aimless economic policy

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By LAURA CARVALHO*

The current scenario is not very different from what we saw in the Temer government

With the election of Arthur Lira and Rodrigo Pacheco to the presidency of the Chamber and Senate, President Jair M. Bolsonaro could begin to dictate the direction of the country's economic policy in the second half of his government. It is what one would expect from a government with a clear economic agenda. However, the centrão's victory seems to bring more questions than answers. In the field of fiscal policy, for example, the axis from now on will be maintaining the spending cap and approving the reforms proposed by the Ministry of Economy, or achieving greater popularity for the president through the significant expansion of transfer programs income?

The difficulty in answering this question stems from a contradiction present in the Bolsonarist project since 2018. Despite an erratic and physiological history in voting on economic measures, typical of the centrão that he now assumes as his own, Bolsonaro delegated to his “Posto Ipiranga” the speech in the economic area in the presidential elections and thus transformed his platform into a marriage of convenience between market fundamentalism and authoritarian conservatism in customs. The alliance made sense in that context. After all, the serious economic crisis of 2015-2016 was attributed in common sense to the corruption scandals that invaded the news. Bolsonaro managed to sell himself as the one who would not only rid the country of establishment political, but of the State itself, seen as intrinsically corrupt, through ultraliberal measures.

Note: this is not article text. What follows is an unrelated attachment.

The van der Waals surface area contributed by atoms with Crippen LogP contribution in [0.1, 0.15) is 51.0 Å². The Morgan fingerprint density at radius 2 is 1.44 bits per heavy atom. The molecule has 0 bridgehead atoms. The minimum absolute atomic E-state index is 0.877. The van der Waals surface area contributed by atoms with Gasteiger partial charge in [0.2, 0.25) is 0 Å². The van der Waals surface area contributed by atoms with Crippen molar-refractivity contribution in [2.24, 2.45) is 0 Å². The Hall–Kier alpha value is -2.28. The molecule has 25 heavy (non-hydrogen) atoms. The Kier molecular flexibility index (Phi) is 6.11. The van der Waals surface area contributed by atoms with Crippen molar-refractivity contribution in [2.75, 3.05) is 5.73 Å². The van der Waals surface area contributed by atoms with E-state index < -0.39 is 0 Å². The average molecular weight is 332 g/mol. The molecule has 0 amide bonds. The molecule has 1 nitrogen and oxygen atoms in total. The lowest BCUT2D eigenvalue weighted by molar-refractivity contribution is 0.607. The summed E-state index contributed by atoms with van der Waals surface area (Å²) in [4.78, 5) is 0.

In the first two years of his government, the little that was approved of the reformist agenda (essentially the last version of the pension reform proposed by the Temer government) was due to the efforts of Rodrigo Maia. The measures announced by Paulo Guedes and his economic team do not even seem to have been designed to get off the ground. The opposition stance of the Presidency of the Chamber helped to maintain appearances of the fake marriage between Guedes and Bolsonaro. After all, in the make-believe game that helped to mobilize his most faithful base in the midst of successive frustrations in economic indicators, Bolsonaro could continue to pretend to support his Minister of Economy while Guedes could continue to attribute his difficulty in carrying out a parliamentary boycott an ambitious agenda of reforms and privatizations, and its failure to deliver an improvement in the economy even before the pandemic crisis.

In 2020, reality imposed itself and demanded the abrupt abandonment of Guedes' market fundamentalism and Rodrigo Maia's reformism. The decree of public calamity and the PEC (Proposed Amendment to the Constitution) of the war budget opened the doors for Brazil to become the 16th country among 176 analyzed in the Fiscal Monitor of the IMF (International Monetary Fund) to spend more in the confrontation to the pandemic, substantially mitigating the drop in GDP (Gross Domestic Product). The biggest of these stimuli, emergency aid, was able to create a somewhat paradoxical situation, in which indicators of poverty and inequality dropped significantly while we were experiencing one of the most serious crises in history.